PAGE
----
TV upfronts Day 1—lack of TV stars from NBCU and Fox make for lackluster presentations

Welcome to Ad Age’s TV upfronts 2023 newsletter. We’ll be sharing a daily roundup of events, interviews and sessions from TV’s dog-and-pony shows throughout the week. You can find all of Ad Age’s TV upfronts coverage here.

In on the joke 

The TV upfronts were shrouded in drama even before they kicked off. For NBCUniversal, which opened upfronts week yesterday from Radio City Music Hall, this included the high-profile departure of ad chief Linda Yaccarino, who announced she was joining Twitter as its new CEO on Friday. NBCU acknowledged Yaccarino’s absence and her contributions to the company. But it was its opening number that really had audiences laughing. 

The show kicked off with Ted, the foul-mouthed stuffed bear who will soon be adapted into a series on Peacock, dancing to a musical number with the lyrics: 

There ain’t no denyin’ the streamers are dyin’

And what do they need? they need ads

The profits were hot, things were cookin’ along

But then they got colder than Prince Harry’s dog

‘Cause all of those bastards are sharin’ their passwords

With all of their moms and their dads

We used to have hits that you love and you know

Like “Seinfeld” and “Friends” and The Cosby—wait no

To hell with the new ways

TV is the true way

Who needs all those Instagram ads?

Twitter may seem like the place to begin

But Twitter just let all the crazies back in

Peacock, huh? There were obviously no comedy writers in the room when that name was picked.

Commercials have worked since before you were born

They even pop up now when you’re watching porn

We all were just dreamers to think that the streamers 

Were anything else besides fads

Netflix and chill became a slogan that stuck

So we called one that we called Peacock and fuck

Read more about NBCU’s upfront here


The Writers Guild of America strike was certainly visible on day 1 of the upfronts. While protesters expectedly gathered outside of Radio City Music Hall and Fox’s presentation at the Hammerstein Ballroom, it was not to the scale some had worried about, including Netflix, which canceled its in-person event in favor of a virtual one. More prominent was the lack of TV stars appearing on stage at the upfronts due to the strike. 

Spotted above: Tubi’s Super Bowl ad bunny had advertisers lining up for photos.

Overall, it created what many in attendance are calling lackluster presentations. For its part, NBCU filled the gap with 10 trailers for its upcoming shows on NBC, Peacock and Telemundo as well as sizzle reels for Universal films and sports. Glaringly absent was also late-night funnyman Seth Myers, who was not on hand to do his usual roasting of the TV industry. And video interviews with show creators including Amy Poehler, Rian Johnson and Dick Wolf featured a disclaimer that the interviews were conducted in April 2023, before the writers went on strike earlier this month.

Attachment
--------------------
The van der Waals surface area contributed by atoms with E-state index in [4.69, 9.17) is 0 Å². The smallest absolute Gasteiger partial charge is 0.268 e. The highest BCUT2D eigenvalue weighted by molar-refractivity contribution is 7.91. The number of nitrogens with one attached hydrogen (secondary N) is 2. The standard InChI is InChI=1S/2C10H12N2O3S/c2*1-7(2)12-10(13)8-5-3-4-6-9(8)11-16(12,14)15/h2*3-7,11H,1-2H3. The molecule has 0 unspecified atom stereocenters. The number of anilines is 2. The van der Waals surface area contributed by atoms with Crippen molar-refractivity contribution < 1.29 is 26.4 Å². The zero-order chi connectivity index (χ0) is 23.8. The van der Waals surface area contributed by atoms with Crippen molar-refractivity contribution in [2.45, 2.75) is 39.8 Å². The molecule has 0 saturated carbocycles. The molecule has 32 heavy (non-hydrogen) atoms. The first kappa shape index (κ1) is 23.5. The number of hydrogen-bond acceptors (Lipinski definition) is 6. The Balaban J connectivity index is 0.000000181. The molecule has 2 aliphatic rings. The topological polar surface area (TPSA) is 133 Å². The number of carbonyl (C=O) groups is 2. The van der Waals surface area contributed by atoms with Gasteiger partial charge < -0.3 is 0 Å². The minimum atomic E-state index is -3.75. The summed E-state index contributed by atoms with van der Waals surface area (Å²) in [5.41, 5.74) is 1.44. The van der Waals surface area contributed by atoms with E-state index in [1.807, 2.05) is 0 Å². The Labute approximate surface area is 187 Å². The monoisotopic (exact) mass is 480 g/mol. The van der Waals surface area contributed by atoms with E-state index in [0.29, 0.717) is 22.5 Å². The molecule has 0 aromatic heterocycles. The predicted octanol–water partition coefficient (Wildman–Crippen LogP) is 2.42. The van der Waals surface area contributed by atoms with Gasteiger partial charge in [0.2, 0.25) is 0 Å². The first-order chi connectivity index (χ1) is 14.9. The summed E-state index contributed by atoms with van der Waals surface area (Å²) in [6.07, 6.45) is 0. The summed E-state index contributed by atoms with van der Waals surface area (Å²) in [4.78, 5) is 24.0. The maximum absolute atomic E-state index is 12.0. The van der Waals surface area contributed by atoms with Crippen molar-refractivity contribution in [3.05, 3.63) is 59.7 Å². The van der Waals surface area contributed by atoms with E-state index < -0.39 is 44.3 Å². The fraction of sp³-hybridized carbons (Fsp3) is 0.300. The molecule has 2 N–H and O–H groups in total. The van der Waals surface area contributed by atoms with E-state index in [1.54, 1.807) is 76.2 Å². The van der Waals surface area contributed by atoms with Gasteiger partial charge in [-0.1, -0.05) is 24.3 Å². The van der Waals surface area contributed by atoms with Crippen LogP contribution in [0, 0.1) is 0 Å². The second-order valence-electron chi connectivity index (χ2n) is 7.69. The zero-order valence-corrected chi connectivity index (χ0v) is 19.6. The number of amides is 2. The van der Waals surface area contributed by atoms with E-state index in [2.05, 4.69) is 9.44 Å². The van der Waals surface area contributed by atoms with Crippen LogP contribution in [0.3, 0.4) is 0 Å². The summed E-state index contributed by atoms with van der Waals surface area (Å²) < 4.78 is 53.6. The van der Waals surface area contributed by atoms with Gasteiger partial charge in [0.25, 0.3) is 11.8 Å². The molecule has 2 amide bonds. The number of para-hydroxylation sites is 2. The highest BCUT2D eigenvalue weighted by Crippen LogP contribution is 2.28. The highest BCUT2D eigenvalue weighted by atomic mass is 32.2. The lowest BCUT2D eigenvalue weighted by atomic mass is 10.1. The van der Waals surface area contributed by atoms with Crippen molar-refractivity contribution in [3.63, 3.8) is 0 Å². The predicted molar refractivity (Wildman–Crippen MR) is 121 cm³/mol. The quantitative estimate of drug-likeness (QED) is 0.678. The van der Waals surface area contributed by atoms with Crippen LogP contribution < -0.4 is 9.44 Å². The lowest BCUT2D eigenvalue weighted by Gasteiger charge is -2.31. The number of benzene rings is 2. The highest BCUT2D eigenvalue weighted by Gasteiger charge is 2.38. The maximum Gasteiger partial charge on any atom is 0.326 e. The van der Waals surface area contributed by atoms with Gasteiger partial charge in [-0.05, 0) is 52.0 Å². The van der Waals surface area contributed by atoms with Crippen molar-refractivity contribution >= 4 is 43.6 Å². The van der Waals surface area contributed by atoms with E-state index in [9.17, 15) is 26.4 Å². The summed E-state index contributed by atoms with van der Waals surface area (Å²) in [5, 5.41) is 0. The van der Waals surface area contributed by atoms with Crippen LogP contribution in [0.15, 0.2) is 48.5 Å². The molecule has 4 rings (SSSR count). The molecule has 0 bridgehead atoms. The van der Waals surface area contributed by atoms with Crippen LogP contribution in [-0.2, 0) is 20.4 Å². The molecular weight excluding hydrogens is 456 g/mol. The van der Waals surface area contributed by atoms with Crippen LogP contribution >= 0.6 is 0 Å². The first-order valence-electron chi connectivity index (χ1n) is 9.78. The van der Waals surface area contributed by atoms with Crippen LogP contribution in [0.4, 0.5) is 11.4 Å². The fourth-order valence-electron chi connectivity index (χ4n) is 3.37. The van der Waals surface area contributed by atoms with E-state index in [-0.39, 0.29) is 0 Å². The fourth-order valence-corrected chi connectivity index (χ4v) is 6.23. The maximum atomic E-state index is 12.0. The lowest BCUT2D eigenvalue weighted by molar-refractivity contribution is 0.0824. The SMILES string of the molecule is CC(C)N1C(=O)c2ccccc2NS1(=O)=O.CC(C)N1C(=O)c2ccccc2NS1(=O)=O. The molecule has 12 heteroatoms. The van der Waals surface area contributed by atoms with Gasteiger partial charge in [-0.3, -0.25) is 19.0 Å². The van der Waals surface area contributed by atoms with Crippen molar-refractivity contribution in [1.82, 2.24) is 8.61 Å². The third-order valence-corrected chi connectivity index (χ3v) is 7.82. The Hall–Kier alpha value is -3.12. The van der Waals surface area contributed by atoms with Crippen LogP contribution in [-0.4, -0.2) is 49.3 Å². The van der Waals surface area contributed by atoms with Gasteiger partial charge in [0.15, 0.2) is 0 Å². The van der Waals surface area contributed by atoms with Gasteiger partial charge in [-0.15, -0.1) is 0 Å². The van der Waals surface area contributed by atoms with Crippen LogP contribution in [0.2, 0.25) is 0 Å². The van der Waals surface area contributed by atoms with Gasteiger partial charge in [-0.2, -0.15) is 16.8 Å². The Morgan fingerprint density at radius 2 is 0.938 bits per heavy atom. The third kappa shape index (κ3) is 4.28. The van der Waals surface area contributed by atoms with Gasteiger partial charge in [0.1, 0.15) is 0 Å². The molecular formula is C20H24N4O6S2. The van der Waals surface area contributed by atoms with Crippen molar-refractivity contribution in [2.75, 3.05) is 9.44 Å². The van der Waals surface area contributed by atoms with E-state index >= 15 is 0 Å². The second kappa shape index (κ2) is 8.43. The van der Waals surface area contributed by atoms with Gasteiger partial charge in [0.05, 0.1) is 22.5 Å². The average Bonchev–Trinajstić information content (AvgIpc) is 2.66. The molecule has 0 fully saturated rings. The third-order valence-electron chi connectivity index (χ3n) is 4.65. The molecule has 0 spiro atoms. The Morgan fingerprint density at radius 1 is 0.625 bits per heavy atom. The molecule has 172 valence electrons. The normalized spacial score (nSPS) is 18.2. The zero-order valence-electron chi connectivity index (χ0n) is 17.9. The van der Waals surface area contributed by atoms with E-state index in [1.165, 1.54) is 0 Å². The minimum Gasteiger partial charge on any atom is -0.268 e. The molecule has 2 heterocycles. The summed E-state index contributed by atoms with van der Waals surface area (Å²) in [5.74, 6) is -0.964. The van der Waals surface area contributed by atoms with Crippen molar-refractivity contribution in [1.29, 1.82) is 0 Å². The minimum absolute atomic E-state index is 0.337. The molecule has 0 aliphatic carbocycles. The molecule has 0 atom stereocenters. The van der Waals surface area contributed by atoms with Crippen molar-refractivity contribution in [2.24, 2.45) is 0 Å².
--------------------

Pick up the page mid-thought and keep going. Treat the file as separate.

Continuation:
During his onstage remarks, Mark Lazarus, NBCU chairman of TV and streaming, said, “We also want to acknowledge the writers strike. We are grateful for the contribution writers make to our company and respect their right to demonstrate. It may take some time, but I know we will eventually get through this. And the result will be a stronger foundation on which we can all move forward together.”

Over at Fox, the network revealed earlier in the day that none of its upcoming fall scripted primetime series were completed before the strike began. Its roster of animated series, however, was completed. Its presentation went heavy on news and sports, with no representation of its entertainment properties. 

Read more about Fox’s upfront here

Above: Acrobatic performers at Fox’s upfront demonstrate the industry’s favorite word: flexibility.

Disney leans on programmatic 

Disney, which will make its pitch to advertisers today, is pushing programmatic.  Rita Ferro, president of advertising, is expected to announce the company will include programmatic buying as a core element of every upfront deal. 

This comes amid tough economic conditions, which are expected to intensify advertisers’ need for flexibility and buy commercial inventory close to real-time. 

For more upfront news and insights on fall schedules, new ad products and negotiations visit Ad Age’s TV upfronts blog

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